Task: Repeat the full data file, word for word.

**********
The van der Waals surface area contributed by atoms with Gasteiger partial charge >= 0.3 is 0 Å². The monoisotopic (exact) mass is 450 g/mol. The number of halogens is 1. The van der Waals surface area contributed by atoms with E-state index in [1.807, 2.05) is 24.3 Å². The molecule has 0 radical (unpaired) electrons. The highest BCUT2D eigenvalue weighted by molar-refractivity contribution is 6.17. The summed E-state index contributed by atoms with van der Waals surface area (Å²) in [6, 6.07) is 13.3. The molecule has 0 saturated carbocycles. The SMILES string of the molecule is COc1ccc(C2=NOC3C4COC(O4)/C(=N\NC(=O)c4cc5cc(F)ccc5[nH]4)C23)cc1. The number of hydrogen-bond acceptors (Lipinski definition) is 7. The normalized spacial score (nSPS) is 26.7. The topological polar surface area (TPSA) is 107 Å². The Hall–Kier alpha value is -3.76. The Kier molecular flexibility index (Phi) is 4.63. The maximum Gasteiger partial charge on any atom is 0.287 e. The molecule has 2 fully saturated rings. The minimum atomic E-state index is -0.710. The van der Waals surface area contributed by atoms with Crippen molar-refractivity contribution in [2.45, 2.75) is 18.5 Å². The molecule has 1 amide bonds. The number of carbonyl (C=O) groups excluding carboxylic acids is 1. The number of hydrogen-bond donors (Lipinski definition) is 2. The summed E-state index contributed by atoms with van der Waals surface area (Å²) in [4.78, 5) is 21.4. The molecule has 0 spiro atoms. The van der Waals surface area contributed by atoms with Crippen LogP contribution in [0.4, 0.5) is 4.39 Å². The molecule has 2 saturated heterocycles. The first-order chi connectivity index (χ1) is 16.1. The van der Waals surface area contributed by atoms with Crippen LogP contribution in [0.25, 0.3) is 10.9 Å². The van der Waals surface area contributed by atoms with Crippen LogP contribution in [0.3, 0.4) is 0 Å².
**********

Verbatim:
The van der Waals surface area contributed by atoms with Gasteiger partial charge >= 0.3 is 0 Å². The monoisotopic (exact) mass is 450 g/mol. The number of halogens is 1. The van der Waals surface area contributed by atoms with E-state index in [1.807, 2.05) is 24.3 Å². The molecule has 0 radical (unpaired) electrons. The highest BCUT2D eigenvalue weighted by molar-refractivity contribution is 6.17. The summed E-state index contributed by atoms with van der Waals surface area (Å²) in [6, 6.07) is 13.3. The molecule has 0 saturated carbocycles. The SMILES string of the molecule is COc1ccc(C2=NOC3C4COC(O4)/C(=N\NC(=O)c4cc5cc(F)ccc5[nH]4)C23)cc1. The number of hydrogen-bond acceptors (Lipinski definition) is 7. The normalized spacial score (nSPS) is 26.7. The topological polar surface area (TPSA) is 107 Å². The Hall–Kier alpha value is -3.76. The Kier molecular flexibility index (Phi) is 4.63. The maximum Gasteiger partial charge on any atom is 0.287 e. The molecule has 2 fully saturated rings. The minimum atomic E-state index is -0.710. The van der Waals surface area contributed by atoms with Crippen molar-refractivity contribution in [2.45, 2.75) is 18.5 Å². The molecule has 1 amide bonds. The number of carbonyl (C=O) groups excluding carboxylic acids is 1. The number of hydrogen-bond donors (Lipinski definition) is 2. The summed E-state index contributed by atoms with van der Waals surface area (Å²) in [4.78, 5) is 21.4. The molecule has 0 spiro atoms. The van der Waals surface area contributed by atoms with Crippen LogP contribution in [0.4, 0.5) is 4.39 Å². The molecule has 2 saturated heterocycles. The first-order chi connectivity index (χ1) is 16.1. The van der Waals surface area contributed by atoms with Crippen LogP contribution in [0.25, 0.3) is 10.9 Å². The van der Waals surface area contributed by atoms with Crippen LogP contribution in [0.3, 0.4) is 0 Å².